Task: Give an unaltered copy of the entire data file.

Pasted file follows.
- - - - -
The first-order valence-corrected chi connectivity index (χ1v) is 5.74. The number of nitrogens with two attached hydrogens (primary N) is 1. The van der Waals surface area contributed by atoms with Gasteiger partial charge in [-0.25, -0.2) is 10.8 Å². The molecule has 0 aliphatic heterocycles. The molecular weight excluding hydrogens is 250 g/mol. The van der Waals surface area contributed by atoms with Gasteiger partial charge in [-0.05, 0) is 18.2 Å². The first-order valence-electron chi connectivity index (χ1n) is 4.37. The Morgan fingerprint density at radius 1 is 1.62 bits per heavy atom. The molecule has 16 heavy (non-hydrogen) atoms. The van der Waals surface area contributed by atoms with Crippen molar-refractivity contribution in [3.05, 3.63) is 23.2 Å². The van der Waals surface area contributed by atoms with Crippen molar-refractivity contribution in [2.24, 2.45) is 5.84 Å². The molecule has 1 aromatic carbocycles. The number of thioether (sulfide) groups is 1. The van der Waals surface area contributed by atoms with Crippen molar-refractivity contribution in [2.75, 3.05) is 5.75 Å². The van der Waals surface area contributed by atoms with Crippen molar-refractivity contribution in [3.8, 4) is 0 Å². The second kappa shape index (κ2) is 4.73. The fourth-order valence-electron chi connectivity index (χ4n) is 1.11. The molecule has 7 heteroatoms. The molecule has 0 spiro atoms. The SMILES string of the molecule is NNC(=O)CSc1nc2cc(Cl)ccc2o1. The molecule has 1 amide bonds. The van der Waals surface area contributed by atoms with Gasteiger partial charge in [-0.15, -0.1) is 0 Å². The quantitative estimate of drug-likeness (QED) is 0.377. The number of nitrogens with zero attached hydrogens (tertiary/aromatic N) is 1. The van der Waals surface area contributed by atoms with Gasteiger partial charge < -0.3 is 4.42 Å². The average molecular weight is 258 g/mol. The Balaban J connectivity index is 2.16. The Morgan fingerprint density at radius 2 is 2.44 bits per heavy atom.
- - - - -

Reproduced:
The first-order valence-corrected chi connectivity index (χ1v) is 5.74. The number of nitrogens with two attached hydrogens (primary N) is 1. The van der Waals surface area contributed by atoms with Gasteiger partial charge in [-0.25, -0.2) is 10.8 Å². The molecule has 0 aliphatic heterocycles. The molecular weight excluding hydrogens is 250 g/mol. The van der Waals surface area contributed by atoms with Gasteiger partial charge in [-0.05, 0) is 18.2 Å². The first-order valence-electron chi connectivity index (χ1n) is 4.37. The Morgan fingerprint density at radius 1 is 1.62 bits per heavy atom. The molecule has 16 heavy (non-hydrogen) atoms. The van der Waals surface area contributed by atoms with Crippen molar-refractivity contribution in [3.05, 3.63) is 23.2 Å². The van der Waals surface area contributed by atoms with Crippen molar-refractivity contribution in [2.24, 2.45) is 5.84 Å². The molecule has 1 aromatic carbocycles. The number of thioether (sulfide) groups is 1. The van der Waals surface area contributed by atoms with Crippen molar-refractivity contribution in [2.75, 3.05) is 5.75 Å². The van der Waals surface area contributed by atoms with Crippen molar-refractivity contribution in [3.8, 4) is 0 Å². The second kappa shape index (κ2) is 4.73. The fourth-order valence-electron chi connectivity index (χ4n) is 1.11. The molecule has 7 heteroatoms. The molecule has 0 spiro atoms. The SMILES string of the molecule is NNC(=O)CSc1nc2cc(Cl)ccc2o1. The molecule has 1 amide bonds. The van der Waals surface area contributed by atoms with Gasteiger partial charge in [-0.15, -0.1) is 0 Å². The quantitative estimate of drug-likeness (QED) is 0.377. The number of nitrogens with zero attached hydrogens (tertiary/aromatic N) is 1. The van der Waals surface area contributed by atoms with Gasteiger partial charge < -0.3 is 4.42 Å². The average molecular weight is 258 g/mol. The Balaban J connectivity index is 2.16. The Morgan fingerprint density at radius 2 is 2.44 bits per heavy atom.